Busiate con pesto trapanese (busiate with tomato and almond pesto) – Sicilia
This is a simple, healthy dish to make, particularly if you use or make a pasta made from ancient Sicilian grains or Kamut. This is a quintessential summer dish as the sauce requires no cooking and evokes memories of gazpacho (the cold tomato soup from Spain). I learned this dish from Angelo , the chef at Planeta’s Forestiera estate in Menfi.
If you find the flavour of garlic overpowering, then eliminate it in the beginning and then add a bruised whole clove of garlic with the tomato puree and let sit for 2 hours. Discard before using.
240 grams semolina rimacinata (fine durum wheat flour), can substitute Kamut or normal 00 or plain flour
120 grams water
8 grams basil
½ clove garlic
2 grams coarse sea salt
100 grams blanched almonds
50 mls extra-virgin olive oil
3 large / 500 grams tomatoes, very ripe
350 grams busiate (can substitute fusilli or another short pasta)
20 grams flaked almonds, toasted until golden
Make a mound of flour on a worktop and create a hole in the centre. Pour the water in the middle and begin incorporating the flour using your hand, adding bit by bit from the inside working out. Knead for 15 minutes until you have a stiff dough. Cover with a damp cloth and let sit for 30 minutes.
Break off a piece of dough and roll into a long, thin roll about half the width of a pencil. Cut into equal lengths of 4 cm and and roll the dough again. Pick up a skewer and wind the dough around the skewer. Place the skewer on the worktop and roll it to flatten the dough. Pull the skewer out. Repeat with the rest of the dough. It is best to let the busiate sit in the refrigerator for 24 to 36 hours to dry out a bit so that they maintain their shape when cooked. They can be cooked fresh but they may lose their shape.
Pesto trapanese (for an illustrated step-by-step guide, click here):
Prepare a large bowl of ice water. Soak the basil in the ice water.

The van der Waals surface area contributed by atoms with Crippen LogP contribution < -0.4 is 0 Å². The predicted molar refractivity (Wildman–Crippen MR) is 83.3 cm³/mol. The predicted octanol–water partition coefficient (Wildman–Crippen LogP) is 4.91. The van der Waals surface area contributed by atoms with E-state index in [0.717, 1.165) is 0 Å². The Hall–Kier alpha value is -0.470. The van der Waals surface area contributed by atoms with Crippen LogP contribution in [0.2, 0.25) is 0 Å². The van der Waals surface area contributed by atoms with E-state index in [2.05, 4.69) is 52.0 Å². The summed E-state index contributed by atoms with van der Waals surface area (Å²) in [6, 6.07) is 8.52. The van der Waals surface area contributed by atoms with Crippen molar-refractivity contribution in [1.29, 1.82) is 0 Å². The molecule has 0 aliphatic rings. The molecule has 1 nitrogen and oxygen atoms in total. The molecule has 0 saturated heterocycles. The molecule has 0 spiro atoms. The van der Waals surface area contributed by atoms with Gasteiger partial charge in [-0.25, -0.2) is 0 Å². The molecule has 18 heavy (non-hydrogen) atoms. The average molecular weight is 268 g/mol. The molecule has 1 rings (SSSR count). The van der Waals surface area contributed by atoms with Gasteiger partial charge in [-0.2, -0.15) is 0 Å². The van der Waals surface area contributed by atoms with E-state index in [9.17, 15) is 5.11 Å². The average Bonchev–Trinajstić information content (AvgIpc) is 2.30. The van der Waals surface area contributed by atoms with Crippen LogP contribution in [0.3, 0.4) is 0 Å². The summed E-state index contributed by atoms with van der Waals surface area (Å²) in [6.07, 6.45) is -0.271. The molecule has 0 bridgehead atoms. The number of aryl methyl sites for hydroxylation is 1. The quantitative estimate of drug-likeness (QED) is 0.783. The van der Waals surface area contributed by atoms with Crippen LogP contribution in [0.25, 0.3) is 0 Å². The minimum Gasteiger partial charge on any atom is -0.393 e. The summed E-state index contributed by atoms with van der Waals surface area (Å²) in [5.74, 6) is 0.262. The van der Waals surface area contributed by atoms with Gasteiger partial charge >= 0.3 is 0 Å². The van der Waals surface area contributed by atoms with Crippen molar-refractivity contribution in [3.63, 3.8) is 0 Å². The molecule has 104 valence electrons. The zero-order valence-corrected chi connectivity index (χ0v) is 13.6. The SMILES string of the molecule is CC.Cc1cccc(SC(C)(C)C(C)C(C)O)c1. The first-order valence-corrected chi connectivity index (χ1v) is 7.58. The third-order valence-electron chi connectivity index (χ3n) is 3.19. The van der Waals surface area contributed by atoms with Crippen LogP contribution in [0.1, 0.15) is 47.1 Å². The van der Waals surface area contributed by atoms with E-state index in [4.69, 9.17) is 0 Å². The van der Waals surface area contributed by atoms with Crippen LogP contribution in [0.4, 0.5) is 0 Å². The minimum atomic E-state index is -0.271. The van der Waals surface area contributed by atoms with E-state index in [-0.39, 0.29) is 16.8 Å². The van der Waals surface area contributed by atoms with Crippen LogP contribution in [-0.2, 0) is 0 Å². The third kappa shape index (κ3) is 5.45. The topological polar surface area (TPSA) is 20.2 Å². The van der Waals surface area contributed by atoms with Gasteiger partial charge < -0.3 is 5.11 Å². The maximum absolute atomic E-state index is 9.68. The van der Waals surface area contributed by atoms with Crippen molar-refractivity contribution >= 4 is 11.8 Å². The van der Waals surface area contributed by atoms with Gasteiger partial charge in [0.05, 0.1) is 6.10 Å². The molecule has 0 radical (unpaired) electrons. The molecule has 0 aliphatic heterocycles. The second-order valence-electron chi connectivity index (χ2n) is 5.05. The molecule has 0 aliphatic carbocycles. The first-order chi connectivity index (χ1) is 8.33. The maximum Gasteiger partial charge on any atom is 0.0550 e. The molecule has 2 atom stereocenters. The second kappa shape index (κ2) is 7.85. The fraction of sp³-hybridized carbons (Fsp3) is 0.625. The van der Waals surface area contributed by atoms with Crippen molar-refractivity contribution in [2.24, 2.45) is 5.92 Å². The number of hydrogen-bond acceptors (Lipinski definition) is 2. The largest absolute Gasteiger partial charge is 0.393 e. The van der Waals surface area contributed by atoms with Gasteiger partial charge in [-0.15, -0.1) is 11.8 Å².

In a large pot heat 5 litres of water with 50 grams of salt and bring to a boil.
Score a “X” in the skin of each tomato and plunge into the hot water for 1-2 minutes until the “X” enlargens or the skin looks looser. Remove the basil from the ice water. Use a slotted spoon to remove the tomatoes from the water and add to ice water. Retain the boiling water for the pasta. Remove the tomatoes from the ice water and peel the skin away and discard. Cut out the seeds and discard. For an illustrated step-by step guide to removing the skin and seeds of tomatoes, see here.
In a blender or using a mortar and pestle, grind the garlic with the salt to make a paste. (A mortar and pestle is more work but will give it more texture and heats the basil less making its flavour more pronounced.) Add the almonds and grind until broken up but be careful not to turn it into almond butter. Add the basil and grind until incorporated. Remove and place in a glass or plastic container (not metal as the tomato will react with it). Drizzle the olive oil over top.
Take the tomatoes and add them to a blender and puree. Pour the puree over the almond basil mixture.
Add the pasta to the water for 3 minutes if fresh or for the time indicated on the packaging if using dried. Mix the tomato together with the almond basil mixture and toss with the pasta to serve. Top with flaked almonds.
Happy Valentine’s Day everyone! If you want more information St. Valentine (he was from Terni in Umbria), see here.